A nonsense suppression method was employed to incorporate a total of four natural and six unnatural residues at the 9' position of the M2 region in the beta, gamma, and delta subunits of muscle nicotinic receptors. In 33 pairwise comparisons of functional properties as influenced by structural features including side chain length, branching, and substitution of oxygen for methylene carbons, it is concluded that increased polarity in the side chains at the 9' position consistently increases the sensitivity to acetylcholine. In addition, the stereochemistry of the side chain can have marked influences on the EC50, primarily because of changes in the single-channel open time. For the case of isoleucine versus allo-isoleucine in the delta subunit, these changes are themselves modified by mutations at the 9' position in other subunits. The data suggest an especially strong interaction between the beta and delta subunits in the pore region, leading in turn to a suggested arrangement of subunits within the pentamer.
This study presents investigations on new approaches to novel biodegradable amphiphilic poly(L-lactide)-b-dendritic poly(L-lysine)s bearing well-defined structures. First, two new Boc-protected poly(L-lysine) dendron initiators G(2)OH 4 (generation = 2) and G(3)OH 6 (generation = 3) with hydroxyl end functional groups were efficiently derived from corresponding precursors 3 and 5 via methyl ester substitution with ethanolamine. Subsequently, two series of new diblock copolymers of poly(L-lactide)-b-dendritic Boc-protected poly(L-lysine)s (S1-S2, S3-S4) were prepared in chloroform through ring-opening copolymerization of poly(L-lactide)s with a metal-free catalyst of organic 4-(dimethylamino) pyridine (DMAP) in the presence of a corresponding new poly(L-lysine) dendron initiator. Further, molecular structures of the prepared new dendron initiators as well as those of poly(L-lactide)-b-dendritic Boc-protected poly(L-lysine)s bearing different dendron blocks and PLLA lengths were examined by means of nuclear magnetic resonance spectroscopy (NMR), gel permeation chromatography (GPC), mass spectrometry (ESI-MS, MALDI-FTMS), and thermal gravimetric analysis (TGA). The results demonstrated successful formation of the synthetic precursors, functional dendron initiators, and new diblock copolymers. In addition, the very narrow molecular weight distributions (PDI = 1.10-1.14) of these poly(L-lactide)-b-dendritic Boc-protected poly(L-lysine)s further indicated their well-defined molecular structures. After the efficient Boc-deprotection for the dendron amino groups with TFA/CH(2)Cl(2), new diblock poly(L-lactide)-b-dendritic poly(L-lysine)s bearing lipophilic PLLA and hydrophilic dendritic PLL were finally prepared. It was noteworthy that the MALDI-FTMS result showed that no appreciable intermolecular chain transesterification happened during the ROP of L-lactide catalyzed by the DMAP. Moreover, self-assembly of these new biodegradable amphiphilic copolymers in diverse solvents were also preliminarily studied.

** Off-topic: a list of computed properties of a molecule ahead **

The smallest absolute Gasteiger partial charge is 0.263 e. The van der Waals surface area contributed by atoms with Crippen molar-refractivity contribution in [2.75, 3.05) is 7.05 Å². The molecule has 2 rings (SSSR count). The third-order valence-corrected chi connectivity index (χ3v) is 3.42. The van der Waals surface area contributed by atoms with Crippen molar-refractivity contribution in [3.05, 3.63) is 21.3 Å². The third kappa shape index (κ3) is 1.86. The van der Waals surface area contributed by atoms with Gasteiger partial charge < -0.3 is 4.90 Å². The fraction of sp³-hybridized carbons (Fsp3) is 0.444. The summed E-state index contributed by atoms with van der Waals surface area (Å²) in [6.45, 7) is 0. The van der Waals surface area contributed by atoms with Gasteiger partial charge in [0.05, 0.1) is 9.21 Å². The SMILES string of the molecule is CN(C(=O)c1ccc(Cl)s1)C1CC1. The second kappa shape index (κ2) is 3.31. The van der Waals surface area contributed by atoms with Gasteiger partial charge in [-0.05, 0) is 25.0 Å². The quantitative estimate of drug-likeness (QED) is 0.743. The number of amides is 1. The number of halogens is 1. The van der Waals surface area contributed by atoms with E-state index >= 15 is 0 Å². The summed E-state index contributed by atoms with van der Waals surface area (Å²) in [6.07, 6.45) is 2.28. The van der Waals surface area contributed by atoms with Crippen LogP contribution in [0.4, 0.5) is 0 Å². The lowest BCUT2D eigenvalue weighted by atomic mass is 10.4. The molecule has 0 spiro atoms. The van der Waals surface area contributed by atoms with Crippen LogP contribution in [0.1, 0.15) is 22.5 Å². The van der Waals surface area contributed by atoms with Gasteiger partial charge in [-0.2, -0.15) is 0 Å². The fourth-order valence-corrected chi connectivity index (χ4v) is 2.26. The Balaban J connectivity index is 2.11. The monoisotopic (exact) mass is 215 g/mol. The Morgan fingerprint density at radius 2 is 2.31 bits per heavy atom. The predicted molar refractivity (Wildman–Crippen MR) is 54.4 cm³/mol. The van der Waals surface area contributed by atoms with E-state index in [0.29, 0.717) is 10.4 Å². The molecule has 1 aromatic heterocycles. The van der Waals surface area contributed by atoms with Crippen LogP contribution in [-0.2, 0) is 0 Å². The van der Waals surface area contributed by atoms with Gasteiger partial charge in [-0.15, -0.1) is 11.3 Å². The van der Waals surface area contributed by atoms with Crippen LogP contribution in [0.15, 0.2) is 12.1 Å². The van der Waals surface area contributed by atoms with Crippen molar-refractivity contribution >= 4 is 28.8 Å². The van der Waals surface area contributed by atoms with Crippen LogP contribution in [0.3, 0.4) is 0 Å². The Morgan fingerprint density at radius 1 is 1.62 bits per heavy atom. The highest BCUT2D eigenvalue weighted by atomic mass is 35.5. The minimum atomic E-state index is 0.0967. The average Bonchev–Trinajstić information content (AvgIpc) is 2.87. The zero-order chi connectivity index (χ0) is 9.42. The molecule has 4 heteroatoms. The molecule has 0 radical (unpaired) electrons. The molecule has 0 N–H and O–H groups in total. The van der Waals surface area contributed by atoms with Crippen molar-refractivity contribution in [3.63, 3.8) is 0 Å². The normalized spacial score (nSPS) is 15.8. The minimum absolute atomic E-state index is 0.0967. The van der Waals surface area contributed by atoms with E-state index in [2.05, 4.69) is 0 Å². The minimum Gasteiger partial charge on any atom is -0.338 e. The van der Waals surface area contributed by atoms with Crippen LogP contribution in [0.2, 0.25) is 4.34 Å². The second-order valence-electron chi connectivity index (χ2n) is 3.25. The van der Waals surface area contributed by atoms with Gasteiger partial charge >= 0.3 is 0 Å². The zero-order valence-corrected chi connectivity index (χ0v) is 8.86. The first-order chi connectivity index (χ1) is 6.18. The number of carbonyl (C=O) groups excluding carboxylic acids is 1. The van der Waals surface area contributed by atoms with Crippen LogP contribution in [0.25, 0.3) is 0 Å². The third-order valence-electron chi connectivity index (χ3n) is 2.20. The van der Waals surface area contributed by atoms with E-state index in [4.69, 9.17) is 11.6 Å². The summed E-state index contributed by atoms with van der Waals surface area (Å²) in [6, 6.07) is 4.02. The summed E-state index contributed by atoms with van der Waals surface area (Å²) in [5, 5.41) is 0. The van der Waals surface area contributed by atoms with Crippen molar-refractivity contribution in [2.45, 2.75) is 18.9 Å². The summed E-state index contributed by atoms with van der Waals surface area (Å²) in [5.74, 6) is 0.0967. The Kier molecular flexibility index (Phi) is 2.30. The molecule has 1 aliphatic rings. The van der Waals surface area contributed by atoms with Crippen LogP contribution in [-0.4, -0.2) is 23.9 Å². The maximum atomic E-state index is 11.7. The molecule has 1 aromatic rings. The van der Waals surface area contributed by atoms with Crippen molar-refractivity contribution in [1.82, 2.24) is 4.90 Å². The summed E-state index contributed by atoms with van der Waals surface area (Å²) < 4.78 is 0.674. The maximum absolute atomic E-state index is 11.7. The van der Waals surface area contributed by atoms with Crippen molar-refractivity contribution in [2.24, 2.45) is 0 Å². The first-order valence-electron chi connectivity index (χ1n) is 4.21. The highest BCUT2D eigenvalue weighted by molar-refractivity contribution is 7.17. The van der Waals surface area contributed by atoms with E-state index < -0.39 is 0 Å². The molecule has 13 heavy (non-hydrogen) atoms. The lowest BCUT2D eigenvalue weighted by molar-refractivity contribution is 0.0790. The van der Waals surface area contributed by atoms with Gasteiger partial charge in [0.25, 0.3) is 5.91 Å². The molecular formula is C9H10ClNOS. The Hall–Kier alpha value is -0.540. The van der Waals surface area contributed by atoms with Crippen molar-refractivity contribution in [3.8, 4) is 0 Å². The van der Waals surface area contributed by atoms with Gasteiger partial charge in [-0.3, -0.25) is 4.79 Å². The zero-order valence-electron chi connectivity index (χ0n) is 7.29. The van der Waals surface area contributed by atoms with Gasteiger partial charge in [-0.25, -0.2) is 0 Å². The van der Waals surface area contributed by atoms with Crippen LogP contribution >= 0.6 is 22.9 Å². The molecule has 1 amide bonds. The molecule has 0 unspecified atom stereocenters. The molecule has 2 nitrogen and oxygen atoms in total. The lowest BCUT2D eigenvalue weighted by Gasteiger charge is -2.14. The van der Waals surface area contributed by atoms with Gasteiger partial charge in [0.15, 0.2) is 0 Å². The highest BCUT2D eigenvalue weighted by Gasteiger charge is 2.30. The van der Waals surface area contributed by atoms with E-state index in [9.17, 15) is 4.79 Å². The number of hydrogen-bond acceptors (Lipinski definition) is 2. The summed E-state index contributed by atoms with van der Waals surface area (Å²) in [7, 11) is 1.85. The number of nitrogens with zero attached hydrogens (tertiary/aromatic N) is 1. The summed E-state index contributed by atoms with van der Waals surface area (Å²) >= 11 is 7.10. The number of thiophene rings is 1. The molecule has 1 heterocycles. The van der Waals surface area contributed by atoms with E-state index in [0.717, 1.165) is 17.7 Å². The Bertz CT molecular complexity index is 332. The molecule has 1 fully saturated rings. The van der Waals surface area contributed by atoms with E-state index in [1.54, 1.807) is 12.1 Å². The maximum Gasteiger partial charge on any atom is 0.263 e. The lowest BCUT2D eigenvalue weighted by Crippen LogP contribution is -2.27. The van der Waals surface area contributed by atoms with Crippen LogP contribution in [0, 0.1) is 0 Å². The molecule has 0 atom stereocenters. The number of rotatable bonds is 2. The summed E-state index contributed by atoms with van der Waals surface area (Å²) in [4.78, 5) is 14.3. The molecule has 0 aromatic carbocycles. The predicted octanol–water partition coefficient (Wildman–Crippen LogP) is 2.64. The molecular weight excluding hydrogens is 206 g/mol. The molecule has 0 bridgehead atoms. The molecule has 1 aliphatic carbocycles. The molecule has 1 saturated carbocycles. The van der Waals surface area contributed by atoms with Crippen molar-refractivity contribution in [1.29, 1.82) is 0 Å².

The aim of this study was to investigate the relationship of fungiform papillae density with taste detection thresholds for sucrose of young male adults. One hundred and eighty two subjects aged 18-23 years (mean age: 21.9 +/- 1.2 years) were included. The densities of fungiform papillae were recorded with the aid of the digital camera, and the taste detection thresholds for sucrose were detected using a modified forced-choice triangle test. The mean density of papillae within all 170 statistic participants was 92.43 +/- 2.64/cm(2), for the 6-mm-diameter stained section of the tongue tip. The average detection threshold was 10.83 +/- 0.24 mmol/l, and the highest and lowest detection thresholds were 19.88 +/- 1.31 and 5.85 +/- 0.43 mmol/l, respectively. Also, an inverse correlation between the fungiform papillae density and the detection threshold was observed.